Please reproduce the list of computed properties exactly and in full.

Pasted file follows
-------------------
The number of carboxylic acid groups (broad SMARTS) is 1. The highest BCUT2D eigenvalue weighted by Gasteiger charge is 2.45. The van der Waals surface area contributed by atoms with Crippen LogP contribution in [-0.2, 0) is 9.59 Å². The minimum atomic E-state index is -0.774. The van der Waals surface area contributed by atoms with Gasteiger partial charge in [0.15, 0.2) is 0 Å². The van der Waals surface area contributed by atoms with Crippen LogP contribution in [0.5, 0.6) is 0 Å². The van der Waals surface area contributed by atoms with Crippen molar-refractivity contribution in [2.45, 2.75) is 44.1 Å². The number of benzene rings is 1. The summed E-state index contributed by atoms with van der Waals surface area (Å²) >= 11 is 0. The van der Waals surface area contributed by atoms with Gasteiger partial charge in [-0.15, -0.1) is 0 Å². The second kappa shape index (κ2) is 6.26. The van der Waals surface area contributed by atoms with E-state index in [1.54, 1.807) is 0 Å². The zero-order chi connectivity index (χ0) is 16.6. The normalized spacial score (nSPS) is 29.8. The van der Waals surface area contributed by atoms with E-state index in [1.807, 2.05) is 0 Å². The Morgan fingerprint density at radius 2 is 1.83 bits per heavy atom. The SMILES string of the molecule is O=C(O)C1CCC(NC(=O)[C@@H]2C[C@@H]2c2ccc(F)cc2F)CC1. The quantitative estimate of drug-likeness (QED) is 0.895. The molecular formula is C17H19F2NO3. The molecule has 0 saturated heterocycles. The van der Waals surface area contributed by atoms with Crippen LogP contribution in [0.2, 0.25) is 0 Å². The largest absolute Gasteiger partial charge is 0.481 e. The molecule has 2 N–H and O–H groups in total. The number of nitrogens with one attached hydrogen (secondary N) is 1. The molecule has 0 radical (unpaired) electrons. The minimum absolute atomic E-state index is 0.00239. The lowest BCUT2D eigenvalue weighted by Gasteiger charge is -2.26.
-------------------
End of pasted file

The number of carboxylic acid groups (broad SMARTS) is 1. The highest BCUT2D eigenvalue weighted by Gasteiger charge is 2.45. The van der Waals surface area contributed by atoms with Crippen LogP contribution in [-0.2, 0) is 9.59 Å². The minimum atomic E-state index is -0.774. The van der Waals surface area contributed by atoms with Gasteiger partial charge in [0.15, 0.2) is 0 Å². The van der Waals surface area contributed by atoms with Crippen LogP contribution in [0.5, 0.6) is 0 Å². The van der Waals surface area contributed by atoms with Crippen molar-refractivity contribution in [2.45, 2.75) is 44.1 Å². The number of benzene rings is 1. The summed E-state index contributed by atoms with van der Waals surface area (Å²) >= 11 is 0. The van der Waals surface area contributed by atoms with Gasteiger partial charge in [-0.15, -0.1) is 0 Å². The second kappa shape index (κ2) is 6.26. The van der Waals surface area contributed by atoms with E-state index in [1.54, 1.807) is 0 Å². The zero-order chi connectivity index (χ0) is 16.6. The normalized spacial score (nSPS) is 29.8. The van der Waals surface area contributed by atoms with E-state index in [1.807, 2.05) is 0 Å². The Morgan fingerprint density at radius 2 is 1.83 bits per heavy atom. The SMILES string of the molecule is O=C(O)C1CCC(NC(=O)[C@@H]2C[C@@H]2c2ccc(F)cc2F)CC1. The quantitative estimate of drug-likeness (QED) is 0.895. The molecular formula is C17H19F2NO3. The molecule has 0 saturated heterocycles. The van der Waals surface area contributed by atoms with Crippen LogP contribution in [0.2, 0.25) is 0 Å². The largest absolute Gasteiger partial charge is 0.481 e. The molecule has 2 N–H and O–H groups in total. The number of nitrogens with one attached hydrogen (secondary N) is 1. The molecule has 0 radical (unpaired) electrons. The minimum absolute atomic E-state index is 0.00239. The lowest BCUT2D eigenvalue weighted by Gasteiger charge is -2.26.